After my father passed away, there seemed to be an endless supply of questions by well-intentioned family members who’d ask if my 3 and 4-year-old sons remembered their grandfather. And while I appreciate that they care enough to ask, I really wished that everyone would stop asking me this question.
When I first learned that my father was diagnosed with cancer, I was devastated. He and I had a rocky relationship when I was a kid, but we had grown very close in the past few years. From the moment he became a grandfather to my children, I was able to see the amazing man he was and understand how much love he had to give to his family. During the final year of his life, I made it a point to visit him as often as possible. These visits weren’t just for me; they were also in hopes that my children would be able to make memories with him that they’d remember too.
At the very least, I knew the pictures and videos I took during this time would be priceless. I knew that one day, when they asked about my father, I would have a way to share these moments. But what I didn’t expect was how quickly they adjusted to the loss of their grandfather. Children are much more resilient, and my 3- and 4-year-old sons didn’t have have the capacity to retain clear memories of their grandfather.
But what I didn’t expect was how quickly they [my kids] adjusted to the loss of their grandfather.
When someone in your family dies, especially one who holds such an important role, there is so much pain and heartache that you have to process. Grief is complex and affects each person differently. Support from family and friends is appreciated (and crucial), but sometimes, well intentions can trigger grievers.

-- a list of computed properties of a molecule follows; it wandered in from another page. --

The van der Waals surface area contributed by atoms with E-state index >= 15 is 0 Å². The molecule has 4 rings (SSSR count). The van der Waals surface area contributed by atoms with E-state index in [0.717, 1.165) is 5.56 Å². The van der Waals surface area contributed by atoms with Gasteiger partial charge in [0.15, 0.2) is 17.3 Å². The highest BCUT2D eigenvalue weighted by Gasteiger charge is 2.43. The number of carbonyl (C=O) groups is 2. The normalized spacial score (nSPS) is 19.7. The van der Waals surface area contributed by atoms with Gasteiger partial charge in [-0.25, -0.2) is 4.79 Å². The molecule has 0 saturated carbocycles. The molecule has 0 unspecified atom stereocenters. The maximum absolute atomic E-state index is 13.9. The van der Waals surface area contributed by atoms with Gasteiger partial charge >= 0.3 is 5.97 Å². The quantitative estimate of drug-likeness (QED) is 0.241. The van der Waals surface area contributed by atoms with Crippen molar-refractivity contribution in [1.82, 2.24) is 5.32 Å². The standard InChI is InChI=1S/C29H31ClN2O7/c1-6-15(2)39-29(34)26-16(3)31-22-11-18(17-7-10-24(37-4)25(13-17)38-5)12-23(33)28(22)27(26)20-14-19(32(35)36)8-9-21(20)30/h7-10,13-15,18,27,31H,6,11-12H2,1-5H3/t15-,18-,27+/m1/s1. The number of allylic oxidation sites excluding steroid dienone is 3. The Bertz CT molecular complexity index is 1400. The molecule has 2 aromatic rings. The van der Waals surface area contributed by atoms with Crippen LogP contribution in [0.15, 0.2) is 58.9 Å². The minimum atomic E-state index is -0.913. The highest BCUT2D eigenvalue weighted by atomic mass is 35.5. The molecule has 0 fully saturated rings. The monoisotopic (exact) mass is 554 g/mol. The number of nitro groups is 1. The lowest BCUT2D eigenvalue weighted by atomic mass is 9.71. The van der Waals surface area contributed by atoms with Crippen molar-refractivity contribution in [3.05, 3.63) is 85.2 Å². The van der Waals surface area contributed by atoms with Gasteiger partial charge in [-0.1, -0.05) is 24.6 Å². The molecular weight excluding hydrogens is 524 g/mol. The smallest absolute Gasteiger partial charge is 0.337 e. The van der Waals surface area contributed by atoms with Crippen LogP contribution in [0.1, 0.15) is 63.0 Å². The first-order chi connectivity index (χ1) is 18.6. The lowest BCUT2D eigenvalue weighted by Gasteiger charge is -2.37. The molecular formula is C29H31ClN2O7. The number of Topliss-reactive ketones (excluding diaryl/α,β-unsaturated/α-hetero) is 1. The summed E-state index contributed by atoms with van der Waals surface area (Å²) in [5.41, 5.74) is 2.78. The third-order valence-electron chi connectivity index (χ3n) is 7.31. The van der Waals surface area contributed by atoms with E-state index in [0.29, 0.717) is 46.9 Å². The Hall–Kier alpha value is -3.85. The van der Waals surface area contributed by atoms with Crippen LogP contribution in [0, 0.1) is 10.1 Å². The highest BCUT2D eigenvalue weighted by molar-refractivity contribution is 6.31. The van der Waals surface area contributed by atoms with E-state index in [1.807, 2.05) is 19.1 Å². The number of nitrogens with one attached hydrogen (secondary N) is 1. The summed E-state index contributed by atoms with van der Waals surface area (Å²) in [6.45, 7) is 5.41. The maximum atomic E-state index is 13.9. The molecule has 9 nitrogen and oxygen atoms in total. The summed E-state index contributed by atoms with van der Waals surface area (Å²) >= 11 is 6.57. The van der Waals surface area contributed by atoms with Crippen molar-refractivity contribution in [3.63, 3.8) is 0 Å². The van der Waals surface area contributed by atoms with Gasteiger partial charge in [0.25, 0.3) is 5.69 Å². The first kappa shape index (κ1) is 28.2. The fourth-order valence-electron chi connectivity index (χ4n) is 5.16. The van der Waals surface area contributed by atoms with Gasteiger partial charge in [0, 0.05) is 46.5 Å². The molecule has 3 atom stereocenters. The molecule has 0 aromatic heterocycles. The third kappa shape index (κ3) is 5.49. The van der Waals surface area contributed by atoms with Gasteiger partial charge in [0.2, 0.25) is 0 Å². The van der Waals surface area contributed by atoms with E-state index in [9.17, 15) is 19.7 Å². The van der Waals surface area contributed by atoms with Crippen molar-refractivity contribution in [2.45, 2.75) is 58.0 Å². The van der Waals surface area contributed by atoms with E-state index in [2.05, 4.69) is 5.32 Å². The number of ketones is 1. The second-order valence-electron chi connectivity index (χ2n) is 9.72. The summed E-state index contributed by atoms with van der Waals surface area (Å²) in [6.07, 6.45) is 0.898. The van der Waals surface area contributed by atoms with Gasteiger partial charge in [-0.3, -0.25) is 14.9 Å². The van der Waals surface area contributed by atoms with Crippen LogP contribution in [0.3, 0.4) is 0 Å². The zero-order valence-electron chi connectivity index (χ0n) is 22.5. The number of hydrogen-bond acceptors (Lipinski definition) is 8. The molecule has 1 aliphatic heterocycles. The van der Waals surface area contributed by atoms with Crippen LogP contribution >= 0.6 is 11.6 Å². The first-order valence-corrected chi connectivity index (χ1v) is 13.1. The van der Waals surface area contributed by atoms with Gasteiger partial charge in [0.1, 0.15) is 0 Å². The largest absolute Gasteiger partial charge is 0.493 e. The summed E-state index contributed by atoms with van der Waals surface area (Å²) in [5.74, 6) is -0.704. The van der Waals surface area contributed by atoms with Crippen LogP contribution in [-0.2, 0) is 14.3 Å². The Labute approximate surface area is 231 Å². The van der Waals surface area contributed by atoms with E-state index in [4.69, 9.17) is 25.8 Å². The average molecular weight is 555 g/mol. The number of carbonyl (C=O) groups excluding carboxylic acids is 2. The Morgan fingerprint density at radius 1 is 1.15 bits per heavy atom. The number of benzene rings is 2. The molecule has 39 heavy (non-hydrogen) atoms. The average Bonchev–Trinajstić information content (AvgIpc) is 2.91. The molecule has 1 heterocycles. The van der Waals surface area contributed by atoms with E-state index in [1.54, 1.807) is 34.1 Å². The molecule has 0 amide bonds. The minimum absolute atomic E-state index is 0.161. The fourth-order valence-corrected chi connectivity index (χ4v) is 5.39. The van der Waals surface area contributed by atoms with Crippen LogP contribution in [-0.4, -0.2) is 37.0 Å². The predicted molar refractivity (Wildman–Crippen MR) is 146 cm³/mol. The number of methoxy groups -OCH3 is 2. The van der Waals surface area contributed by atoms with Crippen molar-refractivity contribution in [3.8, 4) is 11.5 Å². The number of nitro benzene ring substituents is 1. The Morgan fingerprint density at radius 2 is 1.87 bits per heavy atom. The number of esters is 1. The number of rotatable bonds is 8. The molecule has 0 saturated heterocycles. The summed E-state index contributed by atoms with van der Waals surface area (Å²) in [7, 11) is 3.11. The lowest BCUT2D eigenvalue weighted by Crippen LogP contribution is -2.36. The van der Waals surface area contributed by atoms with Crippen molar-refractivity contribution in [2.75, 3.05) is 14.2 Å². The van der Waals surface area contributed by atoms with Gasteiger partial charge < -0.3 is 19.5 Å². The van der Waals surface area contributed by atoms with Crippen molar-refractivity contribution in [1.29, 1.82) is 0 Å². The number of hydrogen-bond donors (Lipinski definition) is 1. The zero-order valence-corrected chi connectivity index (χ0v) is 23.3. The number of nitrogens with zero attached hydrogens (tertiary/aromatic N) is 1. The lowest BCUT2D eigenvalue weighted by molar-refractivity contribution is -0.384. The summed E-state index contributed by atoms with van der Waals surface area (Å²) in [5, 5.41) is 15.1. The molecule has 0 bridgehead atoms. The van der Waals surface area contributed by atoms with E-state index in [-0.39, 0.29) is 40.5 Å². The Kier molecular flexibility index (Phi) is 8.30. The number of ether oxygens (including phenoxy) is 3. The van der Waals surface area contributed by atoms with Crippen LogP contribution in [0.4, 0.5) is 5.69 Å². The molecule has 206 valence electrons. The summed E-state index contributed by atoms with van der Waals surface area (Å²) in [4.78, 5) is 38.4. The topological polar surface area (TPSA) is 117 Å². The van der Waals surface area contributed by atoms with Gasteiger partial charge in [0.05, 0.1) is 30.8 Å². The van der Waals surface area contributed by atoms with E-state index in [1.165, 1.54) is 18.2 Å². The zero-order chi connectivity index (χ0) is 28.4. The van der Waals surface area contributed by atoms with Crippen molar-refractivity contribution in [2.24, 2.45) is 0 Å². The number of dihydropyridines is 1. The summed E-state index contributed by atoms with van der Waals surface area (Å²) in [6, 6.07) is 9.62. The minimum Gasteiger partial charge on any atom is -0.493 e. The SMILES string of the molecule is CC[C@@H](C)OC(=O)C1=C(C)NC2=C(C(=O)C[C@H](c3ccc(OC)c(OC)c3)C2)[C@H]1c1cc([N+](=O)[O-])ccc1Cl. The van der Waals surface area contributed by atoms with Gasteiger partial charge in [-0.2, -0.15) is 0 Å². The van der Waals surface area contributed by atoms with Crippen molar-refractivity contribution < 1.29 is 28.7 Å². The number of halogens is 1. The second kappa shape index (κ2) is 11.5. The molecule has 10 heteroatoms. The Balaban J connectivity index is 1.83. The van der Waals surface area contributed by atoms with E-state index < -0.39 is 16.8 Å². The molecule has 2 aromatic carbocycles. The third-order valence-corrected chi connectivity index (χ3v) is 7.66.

For me, being reminded of the loss and asked if your children remember almost seems like a test I will always fail. If my children do remember and miss their grandfather, I hate that they have to cope with the grief. If they do not remember, I mourn them missing those memories later in life. Asking whether or not my kids remember their grandfather is actually quite painful to process and answer.
How to Help a Grieving Friend or Family Member
Often, people don’t know what to say to others grieving a loss. But there are so many different ways you can show you care. Here are three things that have really helped my family as we grieve my father—my children’s grandfather.
Share pictures of their loved one
My brother’s girlfriend was such a sweetheart after my father’s passing, and we were all so touched when she printed out two small collages and put them in frames for us to keep. By being there for us in this way, she showed she cared, without us needing to do anything in return.
Share your memories of the person who passed away
Sometimes, having a conversation with family and friends about the person who passed away is the most comforting way to show support. Knowing that the person you cared about is missed by others who remember them fondly is a wonderful way to keep that person alive in your memories. Offering your own stories instead of asking intrusive questions puts less weight on the immediate family to share things that they might not be ready to.
Offer to cook a meal they loved
Food is often a nice way to help families feel connected. Cooking a meal that reminds someone of their loved one can be the perfect way to show you care and create an environment that encourages them to share their feelings without the pressure of persistent questions.